The London House: A Novel, by Katherine Reay — A Review  

From the desk of Tracy Hickman: 

I have been fascinated with history since I was a child. Learning about people and events from the past has helped me better understand my own life and the world around me. While there can be a temptation to look back at a period of history and think that issues were simpler or clearer, for the people living those events there was no 20/20 hindsight, only uncertainty and struggle. For this reason, I was curious to explore the lives, past and present, touched by Katherine Reay’s The London House. Because I enjoy Continue reading “The London House: A Novel, by Katherine Reay — A Review  “

In Royal Service to the Queen: A Novel of the Queen’s Governess, by Tessa Arlen—A Review

From the desk of Laurel Ann Nattress: 

There is something about royalty that is so fascinating to me. What would it be like to be born into a world of privilege and power? How do they live? Who are their friends? What are their secrets?

The British royal family is my favorite, so I jumped at the chance to read In Royal Service to the Queen, by Tessa Arlen. Based on actual events and real people, the story is told from the perspective of governess Marion Crawford. Her charges were the royal Princesses Elizabeth and Margaret Rose Windsor. What she Continue reading “In Royal Service to the Queen: A Novel of the Queen’s Governess, by Tessa Arlen—A Review”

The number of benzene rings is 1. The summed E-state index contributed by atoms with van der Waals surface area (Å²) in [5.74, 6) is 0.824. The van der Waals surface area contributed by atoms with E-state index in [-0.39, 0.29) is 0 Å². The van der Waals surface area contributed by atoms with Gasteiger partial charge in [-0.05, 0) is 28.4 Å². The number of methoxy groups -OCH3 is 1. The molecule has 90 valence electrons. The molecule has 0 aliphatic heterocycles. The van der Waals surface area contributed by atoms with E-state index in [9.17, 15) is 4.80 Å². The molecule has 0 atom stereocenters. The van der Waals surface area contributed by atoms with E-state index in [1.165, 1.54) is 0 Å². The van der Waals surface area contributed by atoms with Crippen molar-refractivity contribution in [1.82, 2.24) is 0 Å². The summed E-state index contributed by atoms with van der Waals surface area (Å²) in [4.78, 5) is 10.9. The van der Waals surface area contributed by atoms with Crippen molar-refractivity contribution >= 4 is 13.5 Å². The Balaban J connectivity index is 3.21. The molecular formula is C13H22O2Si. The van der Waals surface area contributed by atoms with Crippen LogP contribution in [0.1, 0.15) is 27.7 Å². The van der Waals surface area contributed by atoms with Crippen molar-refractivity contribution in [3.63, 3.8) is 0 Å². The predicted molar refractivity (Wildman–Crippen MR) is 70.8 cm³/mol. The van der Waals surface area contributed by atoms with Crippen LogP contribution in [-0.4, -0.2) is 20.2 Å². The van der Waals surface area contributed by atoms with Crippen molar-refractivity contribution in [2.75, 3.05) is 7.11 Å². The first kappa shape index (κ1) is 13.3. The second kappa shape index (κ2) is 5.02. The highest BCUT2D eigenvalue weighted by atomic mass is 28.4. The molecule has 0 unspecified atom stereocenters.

A Preview of The Socialite, by J’nell Ciesielski

The Socialite by J'Nell Ciesielski 2020Fans of the bestselling World War II historical fiction novels such as The NightingaleThe Women in the Castle, and Lilac Girls have been eagerly waiting for The Socialite, by J’nell Ciesielski. Loosely based on the real-life Mitford sisters, this wartime novel is set in Paris, France, a city conquered by Nazi’s yet resilient and defiant.

I was intrigued by a plot including two sisters intertwined with history. A total escape vehicle during these troubling times, anyone familiar with the famous Mitford sisters will be further interested in this novel. Ciesielski has written several popular historical fiction novels, so she is a seasoned and skilled writer who deserves further attention and acclaim.